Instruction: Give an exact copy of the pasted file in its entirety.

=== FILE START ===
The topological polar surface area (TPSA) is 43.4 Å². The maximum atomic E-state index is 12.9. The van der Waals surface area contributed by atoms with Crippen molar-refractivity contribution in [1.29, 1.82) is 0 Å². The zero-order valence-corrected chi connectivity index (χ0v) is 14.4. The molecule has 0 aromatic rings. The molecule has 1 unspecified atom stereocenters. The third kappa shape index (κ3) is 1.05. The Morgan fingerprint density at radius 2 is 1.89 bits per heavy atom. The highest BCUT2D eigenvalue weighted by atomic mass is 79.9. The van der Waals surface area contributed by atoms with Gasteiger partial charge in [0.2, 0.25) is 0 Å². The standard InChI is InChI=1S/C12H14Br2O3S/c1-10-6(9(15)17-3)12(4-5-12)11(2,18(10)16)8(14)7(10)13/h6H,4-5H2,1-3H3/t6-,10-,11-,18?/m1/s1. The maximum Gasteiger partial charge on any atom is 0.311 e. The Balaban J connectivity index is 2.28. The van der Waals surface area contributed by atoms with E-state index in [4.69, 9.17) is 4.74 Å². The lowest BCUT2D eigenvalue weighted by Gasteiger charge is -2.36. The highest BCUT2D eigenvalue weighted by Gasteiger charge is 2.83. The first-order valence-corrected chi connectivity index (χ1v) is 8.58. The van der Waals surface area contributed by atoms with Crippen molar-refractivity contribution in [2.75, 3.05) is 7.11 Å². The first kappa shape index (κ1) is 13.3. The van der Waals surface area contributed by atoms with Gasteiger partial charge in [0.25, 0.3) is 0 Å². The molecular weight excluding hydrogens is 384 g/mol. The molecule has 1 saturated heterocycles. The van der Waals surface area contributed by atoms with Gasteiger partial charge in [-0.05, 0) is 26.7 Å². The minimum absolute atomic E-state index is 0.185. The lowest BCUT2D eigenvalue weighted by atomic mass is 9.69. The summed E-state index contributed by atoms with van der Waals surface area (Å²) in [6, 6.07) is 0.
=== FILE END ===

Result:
The topological polar surface area (TPSA) is 43.4 Å². The maximum atomic E-state index is 12.9. The van der Waals surface area contributed by atoms with Crippen molar-refractivity contribution in [1.29, 1.82) is 0 Å². The zero-order valence-corrected chi connectivity index (χ0v) is 14.4. The molecule has 0 aromatic rings. The molecule has 1 unspecified atom stereocenters. The third kappa shape index (κ3) is 1.05. The Morgan fingerprint density at radius 2 is 1.89 bits per heavy atom. The highest BCUT2D eigenvalue weighted by atomic mass is 79.9. The van der Waals surface area contributed by atoms with Gasteiger partial charge in [0.2, 0.25) is 0 Å². The standard InChI is InChI=1S/C12H14Br2O3S/c1-10-6(9(15)17-3)12(4-5-12)11(2,18(10)16)8(14)7(10)13/h6H,4-5H2,1-3H3/t6-,10-,11-,18?/m1/s1. The maximum Gasteiger partial charge on any atom is 0.311 e. The Balaban J connectivity index is 2.28. The van der Waals surface area contributed by atoms with E-state index in [4.69, 9.17) is 4.74 Å². The lowest BCUT2D eigenvalue weighted by Gasteiger charge is -2.36. The highest BCUT2D eigenvalue weighted by Gasteiger charge is 2.83. The first-order valence-corrected chi connectivity index (χ1v) is 8.58. The van der Waals surface area contributed by atoms with Crippen molar-refractivity contribution in [2.75, 3.05) is 7.11 Å². The first kappa shape index (κ1) is 13.3. The van der Waals surface area contributed by atoms with Gasteiger partial charge in [0.25, 0.3) is 0 Å². The molecular weight excluding hydrogens is 384 g/mol. The molecule has 1 saturated heterocycles. The van der Waals surface area contributed by atoms with Gasteiger partial charge in [-0.05, 0) is 26.7 Å². The minimum absolute atomic E-state index is 0.185. The lowest BCUT2D eigenvalue weighted by atomic mass is 9.69. The summed E-state index contributed by atoms with van der Waals surface area (Å²) in [6, 6.07) is 0.